An innovative, new service that connects older people and those with chronic conditions to a range of community and voluntary support throughout Belfast has been launched.
The Connected Community Care Service will provide a single point of access through which GPs and Trust social work community teams can refer people to community and voluntary groups close to their home so they can remain independent and have a good quality of life.
Funded by the Belfast Local Commissioning Group (LCG), the service has been established by the Belfast Integrated Care Partnerships (ICPs). It brings together voluntary and community groups, patients, carers and healthcare professionals, who have been involved in designing the new service.
Once referred to the service, each person will be assessed by a wellbeing co-ordinator who will agree an individual, tailored plan and connect the patient with a range of local resources. Those who can be referred to the service are:
• People at high risk of developing a chronic condition
• People with existing conditions e.g. diabetes, stroke, breathing difficulties, cancer
• Older people who are socially isolated
• People with dementia, and their carers, including people waiting for an appointment at a memory clinic.
The service works with a number of partners including a range of community and voluntary organisations, GP Federations, Belfast City Council and Department of Communities.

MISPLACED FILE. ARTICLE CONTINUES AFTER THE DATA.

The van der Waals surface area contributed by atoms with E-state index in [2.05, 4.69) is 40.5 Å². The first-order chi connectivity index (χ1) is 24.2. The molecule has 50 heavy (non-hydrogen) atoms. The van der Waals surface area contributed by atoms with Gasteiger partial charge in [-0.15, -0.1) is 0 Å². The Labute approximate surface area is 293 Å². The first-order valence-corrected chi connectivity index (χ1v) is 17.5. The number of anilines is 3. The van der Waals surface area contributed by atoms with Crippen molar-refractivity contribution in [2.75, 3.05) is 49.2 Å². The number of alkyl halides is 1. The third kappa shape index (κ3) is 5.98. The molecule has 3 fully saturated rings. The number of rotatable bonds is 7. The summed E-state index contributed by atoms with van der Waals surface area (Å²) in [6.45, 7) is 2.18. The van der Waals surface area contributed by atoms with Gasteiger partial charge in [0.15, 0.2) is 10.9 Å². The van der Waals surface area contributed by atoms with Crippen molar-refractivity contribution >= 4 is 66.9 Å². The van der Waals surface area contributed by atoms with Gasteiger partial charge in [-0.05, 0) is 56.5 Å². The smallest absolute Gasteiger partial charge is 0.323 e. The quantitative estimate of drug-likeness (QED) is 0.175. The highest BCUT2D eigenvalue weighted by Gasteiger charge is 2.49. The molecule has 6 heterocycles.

Developed by a range of providers working in partnership, the new service shows how transformation, as set out in Delivering Together, can improve the lives of patients and service users.
Highlighting the new service, Valerie Watts, Chief Executive of the Health and Social Care Board, said: “This is an excellent example of a genuine multi-agency approach which sees the development of co-ordinated relationships between health and care and local communities.
“This innovative and collaborative way of working will increase people’s control over their own lives, support them to remain independent and help them improving their overall health, wellbeing and social participation,” she said.
Danny Power, chair of Belfast Local Commissioning Group, said he was delighted to see the launch of the service.
“It demonstrates the potential of a number of partners working together with people to meet their health and wellbeing needs in a holistic way.
“An advantage of the Hub is that other initiatives can be connected with it such as the Dementia Navigator Service and the Co-ordinated Community Care programme developed by Macmillan.”
Belfast Health and Social Trust’s chairman, Peter McNaney, said the Trust is delighted to be part of the Connected Community Care collaborative.
“We are committed to continuing to work with the Integrated Care Partnerships including partners such as people using our services and their families, GP Federations, Department of Communities, Public Health Agency, Belfast City Council, community and voluntary organisations and other organisations to ensure that we deliver real improvements for local people, creating a more compassionate city.
“This innovative model starts to fulfil the vision outlined in the HSC Collective Leadership Strategy working together collaboratively and effectively across traditional boundaries,” he said.